The M2 might sound better, but it’s the base-level chip next to the M1 Pro, M1 Max, and M1 Ultra that powers the $2,000-plus MacBook Pro models. It’s easy to be swayed by Apple’s stats, which claim that the M2 processor has a 35% increase in GPU performance, an 18% increase in CPU speed, and a 40% increase in Neural Engine speed compared to the M1. But that’s not enough for most professionals who need more computing power. (Unlike the M1 Pro and later, the M2, like the M1, still only supports one external monitor.)
The M2 performed well. Most of the time, I don’t have any problems. On busy days, it feels a little sluggish when I have about 20 tabs open on Google Chrome and multiple apps running in the background at the same time; there is some delay when switching between tabs and windows, which I successfully trigger A couple of scary rainbow rounds.
I uploaded a 4K Pro Res file shot on an iPhone 13 Pro to Final Cut Pro and edited a stream on the timeline. I applied the light gradation along with some other built-in effects and saw some stuttering throughout.I didn’t really change the lens That A lot, but this MacBook Pro struggles with even the slightest color adjustments (the rainbow wheel also popped up a few times).
Editing photos with apps like Pixelmator and Adobe Photoshop feels smoother. Every now and then, my Mac would freeze when I adjusted sliders, added slight rotations, and made subtle changes to colors. But it still manages to achieve the desired look with multiple layers and effects – without fan involvement.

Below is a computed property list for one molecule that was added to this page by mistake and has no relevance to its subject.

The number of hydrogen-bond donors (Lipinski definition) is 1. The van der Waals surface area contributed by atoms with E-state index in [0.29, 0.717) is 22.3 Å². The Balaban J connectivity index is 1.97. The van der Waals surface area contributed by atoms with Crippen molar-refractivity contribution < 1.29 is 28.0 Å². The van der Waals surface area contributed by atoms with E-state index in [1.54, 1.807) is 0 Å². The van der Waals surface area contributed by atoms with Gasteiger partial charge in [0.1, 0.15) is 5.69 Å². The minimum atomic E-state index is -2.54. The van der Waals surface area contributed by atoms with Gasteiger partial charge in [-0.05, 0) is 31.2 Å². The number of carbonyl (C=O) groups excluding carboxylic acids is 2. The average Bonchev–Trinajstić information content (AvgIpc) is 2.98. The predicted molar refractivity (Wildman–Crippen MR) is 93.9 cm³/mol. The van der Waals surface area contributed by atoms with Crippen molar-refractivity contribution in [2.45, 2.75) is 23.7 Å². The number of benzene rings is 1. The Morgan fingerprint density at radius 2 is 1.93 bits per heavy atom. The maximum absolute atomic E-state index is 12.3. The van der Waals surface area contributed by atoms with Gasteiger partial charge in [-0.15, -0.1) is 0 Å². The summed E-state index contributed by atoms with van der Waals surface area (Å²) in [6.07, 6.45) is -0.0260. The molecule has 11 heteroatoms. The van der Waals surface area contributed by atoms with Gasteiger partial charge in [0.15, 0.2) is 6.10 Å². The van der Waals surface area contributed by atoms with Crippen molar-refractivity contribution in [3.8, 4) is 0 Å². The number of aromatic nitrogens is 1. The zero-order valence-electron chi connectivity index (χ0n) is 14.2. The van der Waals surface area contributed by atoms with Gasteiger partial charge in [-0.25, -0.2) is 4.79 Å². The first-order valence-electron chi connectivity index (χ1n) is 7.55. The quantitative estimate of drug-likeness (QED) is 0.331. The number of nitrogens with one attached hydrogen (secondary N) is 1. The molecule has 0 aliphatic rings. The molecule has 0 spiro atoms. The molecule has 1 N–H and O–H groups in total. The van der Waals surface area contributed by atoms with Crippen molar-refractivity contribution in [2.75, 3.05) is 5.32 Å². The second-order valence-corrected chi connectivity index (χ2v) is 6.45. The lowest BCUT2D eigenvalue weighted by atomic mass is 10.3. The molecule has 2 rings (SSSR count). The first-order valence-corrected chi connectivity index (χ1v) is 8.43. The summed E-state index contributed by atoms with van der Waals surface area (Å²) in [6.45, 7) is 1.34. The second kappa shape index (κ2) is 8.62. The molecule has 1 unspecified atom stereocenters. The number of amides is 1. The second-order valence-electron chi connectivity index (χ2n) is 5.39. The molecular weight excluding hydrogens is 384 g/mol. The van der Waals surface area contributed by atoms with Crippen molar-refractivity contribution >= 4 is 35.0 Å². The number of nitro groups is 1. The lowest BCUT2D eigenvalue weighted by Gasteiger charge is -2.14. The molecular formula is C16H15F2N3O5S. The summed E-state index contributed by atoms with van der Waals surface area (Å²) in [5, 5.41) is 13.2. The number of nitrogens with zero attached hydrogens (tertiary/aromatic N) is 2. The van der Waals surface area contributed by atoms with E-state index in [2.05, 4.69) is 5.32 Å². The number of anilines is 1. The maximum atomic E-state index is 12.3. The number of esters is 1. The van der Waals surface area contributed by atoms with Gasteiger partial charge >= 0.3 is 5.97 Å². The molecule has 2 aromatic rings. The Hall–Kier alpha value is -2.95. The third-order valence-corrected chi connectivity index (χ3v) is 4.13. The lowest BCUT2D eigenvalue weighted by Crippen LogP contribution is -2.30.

That’s the main difference in power between this MacBook Pro and the new MacBook Air — it has a fan. When the fan is on, the MacBook Pro can draw more power for the duration. It also has better battery life. I usually have to be plugged in after eight hours on a work day.
All of this isn’t to say that the 13-inch MacBook Pro is completely unusable for heavy-duty tasks, but it may not be enough for someone who regularly handles processor-intensive workloads. If it’s you, I think it’s worth saving your cash and switching to the base version of the 14-inch MacBook Pro.
If you just need a good new laptop, wait for the upcoming MacBook Air. You get a slightly larger, more modern screen, better webcam, better speakers, and fast charging support, all in an overall lighter package (and fun colors!). This MacBook Pro is still a clunky middle child and doesn’t bring enough to be worth your time.